Reporting by Alex Boer and Jake English
The Chief Returning Officer for the Humber Students Federation says the results of last week’s online election that ended in turmoil with the disqualification of four candidates including the current HSF president will be discussed at a meeting tomorrow night at the Guelph-Humber.
“The meeting tomorrow is when I go over voter turnouts, who was elected to what positions, I guess answer any questions anyone has,” says CRO Natalia Toussaint. The meeting will be held at 6 p.m. in Room GH101 in the Guelph Humber building at North Campus.
HSF President Tim Brilhante was disqualified along with Lakeshore vice-president of student affairs candidates Karnesh Babaria and Tim Samaniego. Eric Collings was also disqualified, who sought a seat on the HSF board of directors. The student candidates were disqualified by Toussaint for allegedly breaking a variety of rules related to campaigning after the electoral campaigning period was officially over.
In the wake of his last-minute removal from the ballot in the middle of the three-day election, Brilhante’s supporters say the candidate was disqualified for apparently minor – and, they say, in one case falsely alleged – breaches of campaign rules around social networking.
Brilhante was removed from the election ballot last Thursday night, one whole day before the end of the voting period. Babaria, who was also disqualified in the election for putting campaign posters in student residence buildings, says Brilhante had about 2500 votes when he was taken off the ballot. Shawn Manahan won the presidential election with 1051 votes according to the results posted on Humber Life.
Under the HSF’s three strikes policy, the first strike against Brillhante came when Joseph Minielli, president of the ‘Encounter: Bible Study’ club, tweeted an image of silly putty given out at the voting booths sculpted to spell the phrase “I vote Tim” on his personal Twitter account. HSF’s Election and Appeals policy states that clubs are not allowed to be endorsed by clubs.
“Make something out of the silly putty and take a picture of it and post it on Twitter,” is what Minielli says he was instructed to do at the voting booth. “And what they did say on the back of the flyer was that I could design anything.”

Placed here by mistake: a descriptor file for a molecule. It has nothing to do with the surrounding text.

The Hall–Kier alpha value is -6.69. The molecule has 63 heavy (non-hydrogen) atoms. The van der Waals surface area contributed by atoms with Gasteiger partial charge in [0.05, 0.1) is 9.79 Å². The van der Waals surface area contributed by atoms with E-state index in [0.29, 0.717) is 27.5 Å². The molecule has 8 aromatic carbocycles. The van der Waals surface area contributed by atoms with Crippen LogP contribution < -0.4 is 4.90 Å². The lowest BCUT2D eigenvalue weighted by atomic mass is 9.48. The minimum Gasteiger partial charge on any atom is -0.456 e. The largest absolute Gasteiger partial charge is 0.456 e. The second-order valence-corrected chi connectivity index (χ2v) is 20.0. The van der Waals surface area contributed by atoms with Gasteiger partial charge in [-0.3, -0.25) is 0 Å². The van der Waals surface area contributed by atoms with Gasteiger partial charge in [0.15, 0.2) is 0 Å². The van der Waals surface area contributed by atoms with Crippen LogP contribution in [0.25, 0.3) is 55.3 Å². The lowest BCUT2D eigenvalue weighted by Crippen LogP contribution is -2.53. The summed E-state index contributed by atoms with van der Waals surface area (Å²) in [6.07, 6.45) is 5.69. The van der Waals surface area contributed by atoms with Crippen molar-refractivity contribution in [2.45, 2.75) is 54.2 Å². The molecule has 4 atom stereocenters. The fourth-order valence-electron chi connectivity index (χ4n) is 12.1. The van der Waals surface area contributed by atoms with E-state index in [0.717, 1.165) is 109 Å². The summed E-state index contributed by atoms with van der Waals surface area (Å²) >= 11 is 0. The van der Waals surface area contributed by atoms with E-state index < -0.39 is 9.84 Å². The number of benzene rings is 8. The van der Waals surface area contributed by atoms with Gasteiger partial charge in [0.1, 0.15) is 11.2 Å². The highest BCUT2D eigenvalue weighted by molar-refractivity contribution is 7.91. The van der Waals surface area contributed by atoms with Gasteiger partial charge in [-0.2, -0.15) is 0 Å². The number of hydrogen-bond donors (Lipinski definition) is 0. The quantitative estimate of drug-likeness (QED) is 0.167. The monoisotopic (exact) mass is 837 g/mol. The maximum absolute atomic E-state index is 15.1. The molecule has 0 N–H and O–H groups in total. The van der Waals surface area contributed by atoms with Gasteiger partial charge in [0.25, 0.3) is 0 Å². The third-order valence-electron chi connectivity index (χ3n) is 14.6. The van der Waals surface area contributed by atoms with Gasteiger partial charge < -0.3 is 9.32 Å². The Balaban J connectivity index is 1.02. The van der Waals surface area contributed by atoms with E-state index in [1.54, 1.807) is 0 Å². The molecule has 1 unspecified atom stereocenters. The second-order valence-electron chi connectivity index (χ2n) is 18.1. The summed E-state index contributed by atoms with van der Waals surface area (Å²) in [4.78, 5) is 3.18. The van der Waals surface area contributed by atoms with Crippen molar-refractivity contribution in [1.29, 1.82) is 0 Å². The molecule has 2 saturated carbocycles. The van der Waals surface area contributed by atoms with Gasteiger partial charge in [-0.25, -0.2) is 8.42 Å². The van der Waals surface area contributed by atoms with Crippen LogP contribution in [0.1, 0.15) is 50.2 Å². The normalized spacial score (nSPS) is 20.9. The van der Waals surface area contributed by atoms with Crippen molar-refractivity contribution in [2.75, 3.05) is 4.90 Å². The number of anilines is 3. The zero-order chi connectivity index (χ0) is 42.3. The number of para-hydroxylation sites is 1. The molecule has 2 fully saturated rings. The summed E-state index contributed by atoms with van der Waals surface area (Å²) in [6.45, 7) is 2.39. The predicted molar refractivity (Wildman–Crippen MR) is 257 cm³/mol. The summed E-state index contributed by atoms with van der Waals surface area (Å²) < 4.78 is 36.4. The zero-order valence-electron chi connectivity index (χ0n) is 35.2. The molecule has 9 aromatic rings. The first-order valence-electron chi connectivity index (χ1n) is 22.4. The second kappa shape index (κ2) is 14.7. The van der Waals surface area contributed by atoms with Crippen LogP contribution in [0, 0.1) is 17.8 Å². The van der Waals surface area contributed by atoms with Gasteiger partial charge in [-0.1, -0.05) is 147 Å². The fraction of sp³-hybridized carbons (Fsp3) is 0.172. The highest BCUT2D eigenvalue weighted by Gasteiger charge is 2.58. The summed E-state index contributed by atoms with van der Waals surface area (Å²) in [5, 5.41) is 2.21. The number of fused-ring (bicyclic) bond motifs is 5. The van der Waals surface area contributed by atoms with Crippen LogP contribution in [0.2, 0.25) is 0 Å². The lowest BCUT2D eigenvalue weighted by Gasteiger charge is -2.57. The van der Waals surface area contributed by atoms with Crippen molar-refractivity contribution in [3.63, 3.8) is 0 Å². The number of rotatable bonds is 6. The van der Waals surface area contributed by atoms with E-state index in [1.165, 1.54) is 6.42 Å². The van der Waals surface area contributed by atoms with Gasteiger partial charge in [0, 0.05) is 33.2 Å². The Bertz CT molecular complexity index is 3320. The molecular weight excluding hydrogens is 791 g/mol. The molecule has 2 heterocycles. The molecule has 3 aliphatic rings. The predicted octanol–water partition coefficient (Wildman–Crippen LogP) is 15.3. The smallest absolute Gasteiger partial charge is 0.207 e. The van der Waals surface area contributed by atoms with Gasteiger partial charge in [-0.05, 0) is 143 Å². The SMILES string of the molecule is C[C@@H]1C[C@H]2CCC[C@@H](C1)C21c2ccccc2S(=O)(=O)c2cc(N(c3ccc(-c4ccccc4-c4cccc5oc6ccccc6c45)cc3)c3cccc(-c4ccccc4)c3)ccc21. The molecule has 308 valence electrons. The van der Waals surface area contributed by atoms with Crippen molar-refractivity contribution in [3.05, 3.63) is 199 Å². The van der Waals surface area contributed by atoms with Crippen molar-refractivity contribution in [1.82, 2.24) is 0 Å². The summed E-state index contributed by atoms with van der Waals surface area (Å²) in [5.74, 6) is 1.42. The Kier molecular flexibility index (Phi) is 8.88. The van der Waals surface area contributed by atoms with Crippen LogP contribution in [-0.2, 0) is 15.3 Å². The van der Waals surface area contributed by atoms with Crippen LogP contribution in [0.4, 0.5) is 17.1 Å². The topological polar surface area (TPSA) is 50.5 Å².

Minielli doesn’t believe he should have had to remove his tweet.
“It didn’t say that the club votes for Tim, it said that I vote for Tim because it’s my account,” Minielli says.
Club endorsements also caused the second strike against Brilhante. But according to Jordana Siciliano, a member of Brilhante’s campaign team, a picture of Brilhante posted by The Embassy – another Humber student group that provides a space and outlet for religious-minded students to meet together – never existed. Minielli says his tweet was documented with a screenshot that the HSF presented to Brilhante and his team as proof of the strike, but Siciliano says no such measures were taken with The Embassy’s tweet.
“Embassy allegedly posted on (its) Twitter a picture of one of Tim’s posters. That’s what the HSF said,” says Siciliano. “There’s no evidence of this tweet and I’ve never seen the evidence of this tweet. And I’ve gone looking for it and I can’t find it.”
What’s more, Siciliano says the people in control of the Embassy’s Twitter account claim to have never tweeted such a picture. Melissa Brown, the president of The Embassy has been contacted for comment. Presently, the Twitter account only mentions Brilhante on March 9 when the Embassy thanked him for visiting an event.
Siciliano says the third strike was given for a campaign related Facebook cover photo on Brilhante’s personal page that had been replaced, but not removed. Siciliano says the image was used as part of Brilhante’s promotional campaign.
HSF’s Elections and Appeals board policy states, “No electronic campaign messages can be sent after the close of the campaigning period” and, “Websites and social media tools must no longer be accessible after the close of the campaign period.”
According to Siciliano, the offending cover photo was changed before the end of the campaign period to a two-year old picture of Brilhante, leaving the campaign picture in Facebook’s history.
President-elect Shawn Manahan says while it’s unfortunate that Brilhante was disqualified from the election, the responsibility ultimately falls on his opponent to adhere to the rules outlined in the HSF election process that is upheld by the CRO.
“He signed off on the policy that got him,” says Manahan, who says he was given two strikes himself. “It may have been a little harsher this year, but it was fair.”
CRO Toussaint says the Elections and Appeals policy is the document that details all of HSF’s election procedures, including rules on campaigning.
“The last time that policy was updated was October 2013 by all current students who sit for board of director,” says Toussaint.
Manahan says his strikes were for failing to remove a promotional banner from his twitter profile after the end of the campaigning period as well as using his personal Hawk House Facebook page to talk about the election with a friend. According to Manahan, the HSF interpreted his Hawk House page as a third party campaigning on his behalf.